A First Drive - YouTube
Why Google’s driverless cars change everything
Our lives are ruled by cars even if we don’t drive – Matt Warman says Google will end that era
I love cars, and I quite like driving, but Google’s plan to make cars driverless is the first move in a century to put them in their proper place.
Look around the streets of any village or city and there they are: sat in traffic, sat unused by the side of the road, the streets and layouts they require defining how we all live. They are the scourge of bicyclists, polluters of air, yet every society in the developed world has been suckered in to the convenience of car ownership – just jump in, go from where you are to where you want to be. Never mind that 96 per cent of the time your car is unused. They are quite the most inefficient major asset to own; we use even our houses more.
Google’s plan is to start small: their cute little cars will have a top speed of 25mph, whizzing around the streets of southern California, more likely to be hit by a driver in a real car than they are to hit each other, you or an inanimate object. But make no mistake: the scale of Google’s globe-changing ambition is revealed in this project.
Google self-driving car prototype Photo: Google
Because this isn’t about changing car ownership: it’s about eradicating it. No wonder Google has built its own vehicles – why would Ford or any other motor maker want to sign up to a project that will see fewer cars in any country, because they’re always in use. These aren’t driverless cars; they’re driverless taxis, perpetually in motion and powered by Google’s detailed knowledge of traffic flow, its carefully analysed sense of demand and the knowledge that even on a quiet residential street, people need to get places. Tap a button on your smartphone and you’ll find that the car you need is not minutes away, but yards. It’s worth noting that Google has already invested heavily in Uber, a cab firm that does away with a central office, albeit not yet the driver. It's the ultimate just-in-time delivery system.
In the UK, Milton Keynes is already pledged to start a driverless cars trial by 2017, little pods taking people from the station to the town centre, like a monorail without the rail. With carefully mapped roads and an array of sensors, these will be far safer than the risks posed by fallible human beings behind the wheels of rickety old bangers. Will driverless cars kill people? Inevitably – but that scandal will be precious little compared to the daily scandal of the deaths on roads today. Ditto the risks of hacking in to the system. Legislators and corporations must go slowly, but good news travels fast.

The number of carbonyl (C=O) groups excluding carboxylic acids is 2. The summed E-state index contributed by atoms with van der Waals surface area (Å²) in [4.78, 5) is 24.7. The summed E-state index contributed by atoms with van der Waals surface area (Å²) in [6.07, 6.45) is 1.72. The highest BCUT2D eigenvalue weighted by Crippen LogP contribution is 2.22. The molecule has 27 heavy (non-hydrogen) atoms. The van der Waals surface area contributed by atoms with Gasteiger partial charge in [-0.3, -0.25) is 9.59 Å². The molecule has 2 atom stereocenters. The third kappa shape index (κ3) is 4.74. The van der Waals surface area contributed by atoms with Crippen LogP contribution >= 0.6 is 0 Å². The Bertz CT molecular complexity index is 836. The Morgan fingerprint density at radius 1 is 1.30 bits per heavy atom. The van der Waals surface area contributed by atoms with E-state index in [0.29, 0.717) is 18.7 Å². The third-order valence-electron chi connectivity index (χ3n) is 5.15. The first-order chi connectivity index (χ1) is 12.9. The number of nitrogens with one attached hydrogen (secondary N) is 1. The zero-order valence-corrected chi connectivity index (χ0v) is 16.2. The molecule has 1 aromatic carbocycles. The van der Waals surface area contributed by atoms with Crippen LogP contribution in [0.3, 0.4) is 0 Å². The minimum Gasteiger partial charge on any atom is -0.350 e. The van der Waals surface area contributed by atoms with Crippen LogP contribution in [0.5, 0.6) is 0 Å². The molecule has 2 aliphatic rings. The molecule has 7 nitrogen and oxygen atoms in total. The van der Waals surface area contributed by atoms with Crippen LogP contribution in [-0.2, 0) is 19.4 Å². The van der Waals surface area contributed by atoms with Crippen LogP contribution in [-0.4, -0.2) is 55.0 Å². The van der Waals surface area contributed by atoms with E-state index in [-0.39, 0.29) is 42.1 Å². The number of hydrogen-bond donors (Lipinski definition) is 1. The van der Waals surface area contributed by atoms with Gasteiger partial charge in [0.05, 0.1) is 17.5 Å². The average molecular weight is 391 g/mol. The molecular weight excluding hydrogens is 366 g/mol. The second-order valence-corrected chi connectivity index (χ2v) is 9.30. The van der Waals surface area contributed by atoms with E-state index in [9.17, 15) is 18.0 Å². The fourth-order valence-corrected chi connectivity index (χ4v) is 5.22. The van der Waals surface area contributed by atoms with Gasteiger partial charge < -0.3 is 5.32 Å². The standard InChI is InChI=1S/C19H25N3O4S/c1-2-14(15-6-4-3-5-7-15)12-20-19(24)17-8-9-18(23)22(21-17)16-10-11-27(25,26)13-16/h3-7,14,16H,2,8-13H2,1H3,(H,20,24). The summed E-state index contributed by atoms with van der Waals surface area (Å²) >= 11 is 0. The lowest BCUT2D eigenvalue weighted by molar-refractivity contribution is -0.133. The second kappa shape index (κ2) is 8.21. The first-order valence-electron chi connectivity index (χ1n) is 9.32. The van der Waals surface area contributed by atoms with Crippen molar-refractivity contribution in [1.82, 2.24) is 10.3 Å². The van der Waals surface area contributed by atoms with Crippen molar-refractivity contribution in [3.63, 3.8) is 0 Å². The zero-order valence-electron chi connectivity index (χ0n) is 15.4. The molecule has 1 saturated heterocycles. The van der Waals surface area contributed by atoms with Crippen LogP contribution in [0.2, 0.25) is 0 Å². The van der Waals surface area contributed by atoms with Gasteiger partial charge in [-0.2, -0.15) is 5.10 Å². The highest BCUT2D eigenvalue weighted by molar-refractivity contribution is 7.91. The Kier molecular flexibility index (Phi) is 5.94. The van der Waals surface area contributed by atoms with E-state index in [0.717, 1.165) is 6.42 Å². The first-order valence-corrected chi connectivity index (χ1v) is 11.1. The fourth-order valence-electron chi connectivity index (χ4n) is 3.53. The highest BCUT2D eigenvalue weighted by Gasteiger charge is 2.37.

Google’s co-founder, Sergey Brin, emphasised the benefits to the old and the poor: “There are many people underserved by transportation today (the elderly, a lack of cabs and buses in some places). Look at people too young, old or disabled who can’t get around. It’s an issue and a real challenge for them.” He’s right to do so, but like the web the driverless car will be a great leveller. It will benefit us all, and it will do so in our lifetime. A new generation will grow up thinking the steering wheel is what drives a racing car, used by hobbyists because it’s fun, rather than a tedious necessity in urban traffic.My expectation is that we’ll see fleets of driverless cars, different levels of comfort at different prices, paid for as an annual subscription, with advertising subsidising some fares. Google, after all is an advertising company. It’s got the maps, and if you’re happy to let it know those ads will suggest you’re passing a great place for dinner. Pay a bit more, maybe they won’t be there at all.
Will this be for everyone? No. It’s a long time before driven cars are banned from our streets: but driverless lanes should come as no surprise. In such circumstances these cars will be closer together, more efficient, cutting commuting time and congestion. Like Google ‘reading’ your emails in Gmail, the utility will outweigh any perceived disadvantages. It’s a brand people trust, even though some have legitimate privacy concerns.
It changes, too, even the biggest infrastructure projects: HS2 may go very fast, but so can cars and these ones will pick you up from where you are and take you where you need to be, slashing total travelling time.
The driverless car - and the driverless lorry for freight – offer us a chance to reclaim both the streets and the steering wheel. Driving should be fun – but we all have better things to do than sit in traffic.
How does Google's self-driving car work – and when can we drive one? | Technology | theguardian.com
Self-driving cars face a long and winding road to success | Alex Hern | Technology | theguardian.com
BBC News - Google is to start building its own self-driving cars